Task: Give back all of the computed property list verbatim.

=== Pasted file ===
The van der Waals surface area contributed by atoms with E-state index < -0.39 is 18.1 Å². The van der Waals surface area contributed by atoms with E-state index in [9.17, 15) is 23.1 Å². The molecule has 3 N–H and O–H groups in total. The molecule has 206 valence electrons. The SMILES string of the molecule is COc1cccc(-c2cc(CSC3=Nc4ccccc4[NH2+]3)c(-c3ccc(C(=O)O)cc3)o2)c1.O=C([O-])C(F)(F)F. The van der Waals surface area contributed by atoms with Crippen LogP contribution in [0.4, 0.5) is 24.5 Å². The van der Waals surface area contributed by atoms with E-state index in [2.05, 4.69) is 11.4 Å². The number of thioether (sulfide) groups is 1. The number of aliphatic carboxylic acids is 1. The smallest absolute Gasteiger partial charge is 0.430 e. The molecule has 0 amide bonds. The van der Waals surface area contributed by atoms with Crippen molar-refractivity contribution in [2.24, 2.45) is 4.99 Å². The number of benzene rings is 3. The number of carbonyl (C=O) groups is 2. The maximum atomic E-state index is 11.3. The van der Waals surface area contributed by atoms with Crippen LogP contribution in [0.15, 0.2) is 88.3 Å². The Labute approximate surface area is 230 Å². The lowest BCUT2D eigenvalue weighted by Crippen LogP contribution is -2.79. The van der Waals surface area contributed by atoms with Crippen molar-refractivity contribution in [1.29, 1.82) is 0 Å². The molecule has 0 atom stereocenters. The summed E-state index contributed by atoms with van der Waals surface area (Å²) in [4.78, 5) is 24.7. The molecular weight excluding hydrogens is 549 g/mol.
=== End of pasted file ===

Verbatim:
The van der Waals surface area contributed by atoms with E-state index < -0.39 is 18.1 Å². The van der Waals surface area contributed by atoms with E-state index in [9.17, 15) is 23.1 Å². The molecule has 3 N–H and O–H groups in total. The molecule has 206 valence electrons. The SMILES string of the molecule is COc1cccc(-c2cc(CSC3=Nc4ccccc4[NH2+]3)c(-c3ccc(C(=O)O)cc3)o2)c1.O=C([O-])C(F)(F)F. The van der Waals surface area contributed by atoms with Crippen LogP contribution in [0.4, 0.5) is 24.5 Å². The van der Waals surface area contributed by atoms with E-state index in [2.05, 4.69) is 11.4 Å². The number of thioether (sulfide) groups is 1. The number of aliphatic carboxylic acids is 1. The smallest absolute Gasteiger partial charge is 0.430 e. The molecule has 0 amide bonds. The van der Waals surface area contributed by atoms with Crippen molar-refractivity contribution in [2.24, 2.45) is 4.99 Å². The number of benzene rings is 3. The number of carbonyl (C=O) groups is 2. The maximum atomic E-state index is 11.3. The van der Waals surface area contributed by atoms with Crippen LogP contribution in [0.15, 0.2) is 88.3 Å². The Labute approximate surface area is 230 Å². The lowest BCUT2D eigenvalue weighted by Crippen LogP contribution is -2.79. The van der Waals surface area contributed by atoms with Crippen molar-refractivity contribution in [1.29, 1.82) is 0 Å². The molecule has 0 atom stereocenters. The summed E-state index contributed by atoms with van der Waals surface area (Å²) in [4.78, 5) is 24.7. The molecular weight excluding hydrogens is 549 g/mol.